How media is being consumed is drastically changing with digital platforms such as Netflix, Hulu, and Amazon. The streaming platforms all have drastically changed the culture, as well as the consumption of movies and television shows. Television shows are more likely to receive more attention on streaming platforms— Netflix originals have coined phrases, such as “binge-watching” and “Netflix and chill,” because of the platform pandering to the instant gratification needs of this generation. The reboot of once popular television shows, such as Gilmore Girls: A Year in the Life, Fuller House, Queer Eye, etc., demonstrates businesses making the decision to distribute on Netflix rather than a network. Also, streaming platforms allow a plethora of movies from all around the world of all types of genres to be accessible on a whim. In the Cannes and Netflix controversy in 2017, Will Smith (a juror at the festival at the time) defended Netflix:
“Netflix brings a great connectivity. There are movies that are not on a screen within 8,000 miles of them. They get to find those artists.” Smith told in an interview with Variety regarding the issue in 2017, which is much similar to the present one. In the same article, Pedro Almodovar brings an opposing view about watching through an online platform. Almodovar discusses how he will be battling to preserve the experience of watching movies in the theater and states: “It’s the capacity of the hypnosis of the large screen for the viewer.” The controversy has caused heated debates in the industry, and it is a common battle we often see in the art world.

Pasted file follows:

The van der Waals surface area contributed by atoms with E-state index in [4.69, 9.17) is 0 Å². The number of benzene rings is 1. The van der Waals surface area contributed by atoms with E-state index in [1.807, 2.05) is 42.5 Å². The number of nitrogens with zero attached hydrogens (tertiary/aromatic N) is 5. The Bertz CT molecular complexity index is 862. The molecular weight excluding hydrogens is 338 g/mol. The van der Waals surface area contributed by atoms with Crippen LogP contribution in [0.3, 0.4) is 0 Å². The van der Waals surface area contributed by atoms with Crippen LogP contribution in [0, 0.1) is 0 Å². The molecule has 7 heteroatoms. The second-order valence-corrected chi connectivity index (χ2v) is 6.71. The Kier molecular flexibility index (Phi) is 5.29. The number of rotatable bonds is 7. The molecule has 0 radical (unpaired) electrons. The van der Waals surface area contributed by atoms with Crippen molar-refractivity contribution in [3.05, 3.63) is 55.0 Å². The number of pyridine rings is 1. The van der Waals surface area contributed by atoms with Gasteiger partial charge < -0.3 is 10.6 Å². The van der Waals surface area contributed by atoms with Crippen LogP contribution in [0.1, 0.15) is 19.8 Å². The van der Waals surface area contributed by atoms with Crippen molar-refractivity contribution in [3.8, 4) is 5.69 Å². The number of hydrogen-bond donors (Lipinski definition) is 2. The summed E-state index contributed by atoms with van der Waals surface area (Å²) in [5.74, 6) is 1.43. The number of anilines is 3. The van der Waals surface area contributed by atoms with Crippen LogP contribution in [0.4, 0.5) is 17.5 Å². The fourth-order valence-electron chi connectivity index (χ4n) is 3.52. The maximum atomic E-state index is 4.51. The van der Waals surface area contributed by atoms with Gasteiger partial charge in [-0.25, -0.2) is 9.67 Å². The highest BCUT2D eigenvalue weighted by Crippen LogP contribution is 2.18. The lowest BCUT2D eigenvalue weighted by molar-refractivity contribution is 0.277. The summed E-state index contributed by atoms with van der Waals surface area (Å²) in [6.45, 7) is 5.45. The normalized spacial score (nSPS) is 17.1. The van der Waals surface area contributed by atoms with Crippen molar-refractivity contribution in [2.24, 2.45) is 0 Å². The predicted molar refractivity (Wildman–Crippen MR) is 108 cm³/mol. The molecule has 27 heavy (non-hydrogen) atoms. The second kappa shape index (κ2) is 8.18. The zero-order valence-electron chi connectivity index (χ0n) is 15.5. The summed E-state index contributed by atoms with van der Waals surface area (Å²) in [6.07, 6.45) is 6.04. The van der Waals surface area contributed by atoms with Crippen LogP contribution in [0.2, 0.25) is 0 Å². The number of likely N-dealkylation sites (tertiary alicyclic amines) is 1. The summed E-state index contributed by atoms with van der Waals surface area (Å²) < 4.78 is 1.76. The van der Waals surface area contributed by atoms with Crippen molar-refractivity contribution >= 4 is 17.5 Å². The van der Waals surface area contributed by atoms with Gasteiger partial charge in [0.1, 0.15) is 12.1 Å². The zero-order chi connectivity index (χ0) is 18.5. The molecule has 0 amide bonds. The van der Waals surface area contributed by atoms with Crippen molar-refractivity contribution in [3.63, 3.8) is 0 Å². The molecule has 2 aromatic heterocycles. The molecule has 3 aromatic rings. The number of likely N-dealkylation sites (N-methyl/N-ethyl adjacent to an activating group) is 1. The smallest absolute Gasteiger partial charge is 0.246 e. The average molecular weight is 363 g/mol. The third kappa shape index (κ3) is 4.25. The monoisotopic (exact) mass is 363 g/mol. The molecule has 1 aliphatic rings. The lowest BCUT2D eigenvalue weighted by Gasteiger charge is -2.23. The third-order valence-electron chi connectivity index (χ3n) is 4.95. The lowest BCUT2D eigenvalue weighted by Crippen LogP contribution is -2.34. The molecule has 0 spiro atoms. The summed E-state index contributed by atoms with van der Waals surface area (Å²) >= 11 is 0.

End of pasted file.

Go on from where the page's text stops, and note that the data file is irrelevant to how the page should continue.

Cannes has been a prestigious festival since its first festival in 1939 and has introduced classics that nearly every cinephile has seen. The Palme d’Or winners, the highest award given at the festival, brings a sense of prestige and recognition in the industry that Netflix can not definitively guarantee… yet. (If interested, here is a list of winners of the Palme d’Or)
Netflix, in contrast, is unsurprisingly dominating the U.S. Market according to a recent Forbes article. On Tuesday, April 17, 2018, Netflix had rose 10% in the stock market in the first quarter. Netflix during this week had added more subscribers, about 2 million, thus further solidifying their economic success. This ultimately shows that the platform will not be going anywhere anytime soon.
It is clear that neither Netflix nor Cannes will receive any sort of significant backlash from the controversy, but rather the artists will receive the brunt of it. With Netflix pulling out all of their films from Cannes, Orson Welles unfinished film, The Other Side of the Wind (2018), was a casualty in the Netflix v. Cannes feud. Welles’ daughter urges Netflix to reconsider their decision and let her fathers last film premiere at the festival. Beatrice Welles’ further urges, “Please reconsider and let my father’s work be the movie that bridges the gap between Netflix and Cannes,” in her interview with IndieWire. Netflix has yet to comment on what will happen to Welles’ last feature.
It will be an interesting next few weeks with the Cannes Film Festival of 2018 starting on Tuesday, May 8th.
Surely, there will be more witty remarks and jabs between both Netflix and Cannes regarding this controversy.